AngloGold Ashanti, the third largest producer, noted in its latest sustainability report that the company had set its first emissions reduction targets in 2008, and its carbon intensity is currently 43% below the 2007 base year, while overall emissions of its portfolio have almost halved over that time. The company said it is currently consulting new climate models as it prepares to set new targets as a precursor to charting a pathway to Net Zero, conducting detailed climate risk assessments and considering an aggressive set of future climate scenarios.
Meanwhile, Bloomberg news service reported that Rio Tinto plans to work with customers to reduce steelmaking carbon intensity by at least 30% from 2030 and aim for carbon-neutral steelmaking by 2050. It’s also targeting zero-carbon aluminum and net-zero emissions from shipping by 2050.
And in May, copper miner Antofagasta plc said it has set new emissions targets as part of its climate change strategy: The company’s first goal is to reduce its direct (Scope 1) and indirect (Scope 2) GHG emissions by 30%, or by 730,000 mt of CO2e by 2025, relative to 2020. Its longer-term target is to achieve carbon neutrality by 2050.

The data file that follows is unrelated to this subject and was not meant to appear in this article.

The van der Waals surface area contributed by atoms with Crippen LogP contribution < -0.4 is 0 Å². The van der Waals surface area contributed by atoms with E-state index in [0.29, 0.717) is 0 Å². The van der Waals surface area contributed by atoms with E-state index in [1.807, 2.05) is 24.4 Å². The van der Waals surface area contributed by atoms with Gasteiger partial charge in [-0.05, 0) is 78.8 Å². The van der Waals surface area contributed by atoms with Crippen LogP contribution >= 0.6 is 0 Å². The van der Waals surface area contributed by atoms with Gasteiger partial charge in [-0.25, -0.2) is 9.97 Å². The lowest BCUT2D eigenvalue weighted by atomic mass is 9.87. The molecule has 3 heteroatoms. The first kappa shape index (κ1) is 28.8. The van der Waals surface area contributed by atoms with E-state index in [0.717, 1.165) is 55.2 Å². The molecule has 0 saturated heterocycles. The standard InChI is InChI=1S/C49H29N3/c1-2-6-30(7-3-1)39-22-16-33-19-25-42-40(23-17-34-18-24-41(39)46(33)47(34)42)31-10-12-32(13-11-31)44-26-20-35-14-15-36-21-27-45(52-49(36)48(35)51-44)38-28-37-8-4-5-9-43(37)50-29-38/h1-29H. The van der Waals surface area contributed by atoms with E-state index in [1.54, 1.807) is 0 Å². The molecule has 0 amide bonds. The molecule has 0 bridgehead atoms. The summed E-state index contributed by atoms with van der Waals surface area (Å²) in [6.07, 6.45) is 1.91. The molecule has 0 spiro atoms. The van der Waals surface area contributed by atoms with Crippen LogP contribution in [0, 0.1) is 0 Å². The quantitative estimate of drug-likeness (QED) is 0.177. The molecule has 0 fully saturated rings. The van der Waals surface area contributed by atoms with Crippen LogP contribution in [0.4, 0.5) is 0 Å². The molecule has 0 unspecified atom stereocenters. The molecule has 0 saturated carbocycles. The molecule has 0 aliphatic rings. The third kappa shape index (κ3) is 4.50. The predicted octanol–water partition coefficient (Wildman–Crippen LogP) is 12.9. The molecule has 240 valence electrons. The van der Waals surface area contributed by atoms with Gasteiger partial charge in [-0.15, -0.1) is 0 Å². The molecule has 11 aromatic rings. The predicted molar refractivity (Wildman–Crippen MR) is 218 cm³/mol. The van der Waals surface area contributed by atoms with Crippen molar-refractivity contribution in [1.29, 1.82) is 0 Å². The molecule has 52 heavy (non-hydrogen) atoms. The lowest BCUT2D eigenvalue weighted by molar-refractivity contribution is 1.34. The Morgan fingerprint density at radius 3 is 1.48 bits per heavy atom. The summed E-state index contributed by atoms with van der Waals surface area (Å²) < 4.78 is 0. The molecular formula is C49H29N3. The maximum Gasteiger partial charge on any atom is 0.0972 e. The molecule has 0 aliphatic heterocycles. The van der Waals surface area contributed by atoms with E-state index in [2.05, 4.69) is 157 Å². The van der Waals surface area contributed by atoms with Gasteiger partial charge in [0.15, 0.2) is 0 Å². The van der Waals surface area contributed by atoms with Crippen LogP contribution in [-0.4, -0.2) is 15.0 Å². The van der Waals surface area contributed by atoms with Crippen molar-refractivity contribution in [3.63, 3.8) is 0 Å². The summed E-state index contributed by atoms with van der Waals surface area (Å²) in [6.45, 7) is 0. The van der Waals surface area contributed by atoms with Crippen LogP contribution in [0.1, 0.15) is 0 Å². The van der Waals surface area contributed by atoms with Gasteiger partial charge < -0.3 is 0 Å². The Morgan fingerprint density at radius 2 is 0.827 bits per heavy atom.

The company pointed out it had begun in 2018 to target reductions to both its Scope 1 and Scope 2 CO2 emissions by 300,000 mt of CO2e by 2022 and achieved this target two years early with emissions reduced by more than 580,000 mt of CO2e by the end of 2020. In July 2020, the Zaldívar mine became the first of the group’s mining operations, and the first in Chile, to use 100% renewable energy and by the end of 2020, 19.4% of the mining division’s energy came from renewable sources. Zaldívar will be followed by Antucoya, Centinela and Los Pelambres, and before the end of 2022, it is expected that the entire division’s electricity consumption will be supplied exclusively from renewable sources.